September 2005
Volume 5, Issue 8
Vision Sciences Society Annual Meeting Abstract  |   September 2005
A probabilistic approach to color constancy using articulation, brightness, and gamut cues
Author Affiliations
  • Eric T. Ortega
    Biomedical Engineering Department, USC
  • Bartlett W. Mel
    Biomedical Engineering Department, USC
Journal of Vision September 2005, Vol.5, 273. doi:
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      Eric T. Ortega, Bartlett W. Mel; A probabilistic approach to color constancy using articulation, brightness, and gamut cues. Journal of Vision 2005;5(8):273.

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      © ARVO (1962-2015); The Authors (2016-present)

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The neural mechanisms underlying color constancy remain poorly understood. It is generally accepted that the key operation underlying color constancy is the estimation of the scene illuminant(s), but as illuminant estimation has proven to be a very difficult computational problem, color constancy algorithms continue to fall far short of human performance. Many existing color constancy algorithms attempt to determine the illuminant based solely on the information contained within the scene. We have developed a Bayesian-inspired approach to color constancy involving the following five heuristics: (1) the most probable illuminant in a scene lies along the line (in color space) that connects the scene average M and the a priori most probable illuminant L; (2) the scene average M is computed using a single chromaticity estimate per object surface (i.e. one surface one vote), rather than a single estimate per image pixel; (3) object surface contributions to the scene average M are weighted by surface brightness, reflecting the well known brightest-is-illuminantest principle; (4) scenes with high surface counts, which contain relatively more illuminant information, pull illuminant estimates radially outward towards M; and (5) scenes with large color gamuts pull the illuminant estimate radially inward towards L. To test our algorithm, we developed (1) a database methodology in which we produce large numbers of color image composites with varying backgrounds constructed from the images of 100 real objects shot under 5 different illuminants, and (2) a color-histrogramming recognition benchmark which we have used to test our approach to color constancy against several other published algorithms. In our most recent tests, our algorithm achieved 67.4% recognition rates compared to 37.4% for unprocessed images, outperforming all other algorithms tested.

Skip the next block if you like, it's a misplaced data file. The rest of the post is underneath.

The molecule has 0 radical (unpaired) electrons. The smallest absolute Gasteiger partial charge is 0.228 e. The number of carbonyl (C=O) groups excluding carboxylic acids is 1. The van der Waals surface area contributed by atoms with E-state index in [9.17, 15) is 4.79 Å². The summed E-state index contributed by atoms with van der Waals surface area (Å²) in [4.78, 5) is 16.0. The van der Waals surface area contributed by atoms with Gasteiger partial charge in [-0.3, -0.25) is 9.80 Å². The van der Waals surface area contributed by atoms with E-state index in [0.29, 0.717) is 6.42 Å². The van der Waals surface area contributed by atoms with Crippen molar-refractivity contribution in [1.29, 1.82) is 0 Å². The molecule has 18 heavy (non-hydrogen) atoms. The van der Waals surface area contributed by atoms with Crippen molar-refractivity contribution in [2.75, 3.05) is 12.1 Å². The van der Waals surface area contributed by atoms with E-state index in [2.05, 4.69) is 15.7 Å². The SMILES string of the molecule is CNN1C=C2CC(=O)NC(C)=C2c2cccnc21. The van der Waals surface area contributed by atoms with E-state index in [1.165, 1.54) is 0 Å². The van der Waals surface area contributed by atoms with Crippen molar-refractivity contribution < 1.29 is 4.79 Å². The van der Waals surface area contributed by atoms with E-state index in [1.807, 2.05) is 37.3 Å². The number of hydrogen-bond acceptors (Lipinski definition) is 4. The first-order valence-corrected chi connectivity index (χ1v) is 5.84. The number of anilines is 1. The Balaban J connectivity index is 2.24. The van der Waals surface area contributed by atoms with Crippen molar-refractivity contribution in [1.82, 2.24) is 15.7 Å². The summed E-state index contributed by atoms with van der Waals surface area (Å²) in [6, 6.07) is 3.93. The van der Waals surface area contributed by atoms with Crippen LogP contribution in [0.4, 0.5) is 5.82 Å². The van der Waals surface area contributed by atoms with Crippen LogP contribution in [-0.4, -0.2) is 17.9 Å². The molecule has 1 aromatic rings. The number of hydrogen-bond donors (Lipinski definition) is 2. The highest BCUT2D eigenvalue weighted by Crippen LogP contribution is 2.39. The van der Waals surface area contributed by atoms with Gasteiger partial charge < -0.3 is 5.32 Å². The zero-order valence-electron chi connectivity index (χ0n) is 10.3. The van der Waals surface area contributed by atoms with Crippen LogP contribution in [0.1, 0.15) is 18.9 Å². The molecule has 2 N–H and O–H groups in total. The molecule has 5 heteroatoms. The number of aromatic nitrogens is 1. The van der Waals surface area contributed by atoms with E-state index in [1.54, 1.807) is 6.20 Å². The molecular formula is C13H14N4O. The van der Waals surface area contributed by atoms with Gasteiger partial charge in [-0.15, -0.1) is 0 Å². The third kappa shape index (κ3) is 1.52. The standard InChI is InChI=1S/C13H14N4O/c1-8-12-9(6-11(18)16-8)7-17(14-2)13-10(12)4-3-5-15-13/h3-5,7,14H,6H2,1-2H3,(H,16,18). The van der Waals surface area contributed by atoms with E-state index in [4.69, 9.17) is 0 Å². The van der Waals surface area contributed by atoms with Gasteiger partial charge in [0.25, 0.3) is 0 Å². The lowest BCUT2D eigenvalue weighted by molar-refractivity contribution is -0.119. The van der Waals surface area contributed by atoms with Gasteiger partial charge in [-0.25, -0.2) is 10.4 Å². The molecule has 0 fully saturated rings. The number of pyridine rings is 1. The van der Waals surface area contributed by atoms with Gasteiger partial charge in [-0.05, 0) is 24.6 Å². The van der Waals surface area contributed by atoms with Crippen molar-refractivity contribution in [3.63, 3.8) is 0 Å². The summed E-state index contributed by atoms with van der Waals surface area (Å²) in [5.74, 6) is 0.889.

Ortega, E. T. Mel, B. W. (2005). A probabilistic approach to color constancy using articulation, brightness, and gamut cues [Abstract]. Journal of Vision, 5(8):273, 273a,, doi:10.1167/5.8.273. [CrossRef]
 This work was supported by ONR, ARO, DARPA, and NIH.

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